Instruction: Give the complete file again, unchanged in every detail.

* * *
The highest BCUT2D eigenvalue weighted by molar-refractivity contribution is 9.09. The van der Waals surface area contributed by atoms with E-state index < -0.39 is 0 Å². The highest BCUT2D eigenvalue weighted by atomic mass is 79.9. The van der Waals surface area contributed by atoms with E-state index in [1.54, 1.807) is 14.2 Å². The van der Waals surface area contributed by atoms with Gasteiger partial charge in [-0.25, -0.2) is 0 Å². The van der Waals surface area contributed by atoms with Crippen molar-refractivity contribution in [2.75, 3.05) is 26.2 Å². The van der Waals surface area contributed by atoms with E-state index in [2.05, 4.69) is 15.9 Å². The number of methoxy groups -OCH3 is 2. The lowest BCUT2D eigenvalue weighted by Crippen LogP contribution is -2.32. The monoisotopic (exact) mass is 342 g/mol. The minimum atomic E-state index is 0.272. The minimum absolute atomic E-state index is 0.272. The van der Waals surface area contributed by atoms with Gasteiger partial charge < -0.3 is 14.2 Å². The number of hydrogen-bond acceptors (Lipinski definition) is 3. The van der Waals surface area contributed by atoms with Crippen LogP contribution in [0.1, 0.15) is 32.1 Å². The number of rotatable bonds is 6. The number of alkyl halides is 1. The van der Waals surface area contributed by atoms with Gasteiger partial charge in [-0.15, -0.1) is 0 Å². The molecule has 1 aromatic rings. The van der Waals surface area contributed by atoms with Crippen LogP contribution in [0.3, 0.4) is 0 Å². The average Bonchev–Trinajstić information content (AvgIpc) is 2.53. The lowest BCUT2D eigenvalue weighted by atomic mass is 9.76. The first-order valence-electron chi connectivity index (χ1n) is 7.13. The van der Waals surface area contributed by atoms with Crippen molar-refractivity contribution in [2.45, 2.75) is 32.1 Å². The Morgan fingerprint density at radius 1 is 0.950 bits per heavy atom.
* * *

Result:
The highest BCUT2D eigenvalue weighted by molar-refractivity contribution is 9.09. The van der Waals surface area contributed by atoms with E-state index < -0.39 is 0 Å². The highest BCUT2D eigenvalue weighted by atomic mass is 79.9. The van der Waals surface area contributed by atoms with E-state index in [1.54, 1.807) is 14.2 Å². The van der Waals surface area contributed by atoms with Gasteiger partial charge in [-0.25, -0.2) is 0 Å². The van der Waals surface area contributed by atoms with Crippen molar-refractivity contribution in [2.75, 3.05) is 26.2 Å². The van der Waals surface area contributed by atoms with E-state index in [2.05, 4.69) is 15.9 Å². The number of methoxy groups -OCH3 is 2. The lowest BCUT2D eigenvalue weighted by Crippen LogP contribution is -2.32. The monoisotopic (exact) mass is 342 g/mol. The minimum atomic E-state index is 0.272. The minimum absolute atomic E-state index is 0.272. The van der Waals surface area contributed by atoms with Gasteiger partial charge < -0.3 is 14.2 Å². The number of hydrogen-bond acceptors (Lipinski definition) is 3. The van der Waals surface area contributed by atoms with Crippen LogP contribution in [0.1, 0.15) is 32.1 Å². The number of rotatable bonds is 6. The number of alkyl halides is 1. The van der Waals surface area contributed by atoms with Gasteiger partial charge in [-0.15, -0.1) is 0 Å². The molecule has 1 aromatic rings. The van der Waals surface area contributed by atoms with Crippen LogP contribution in [0.3, 0.4) is 0 Å². The average Bonchev–Trinajstić information content (AvgIpc) is 2.53. The lowest BCUT2D eigenvalue weighted by atomic mass is 9.76. The first-order valence-electron chi connectivity index (χ1n) is 7.13. The van der Waals surface area contributed by atoms with Crippen molar-refractivity contribution in [2.45, 2.75) is 32.1 Å². The Morgan fingerprint density at radius 1 is 0.950 bits per heavy atom.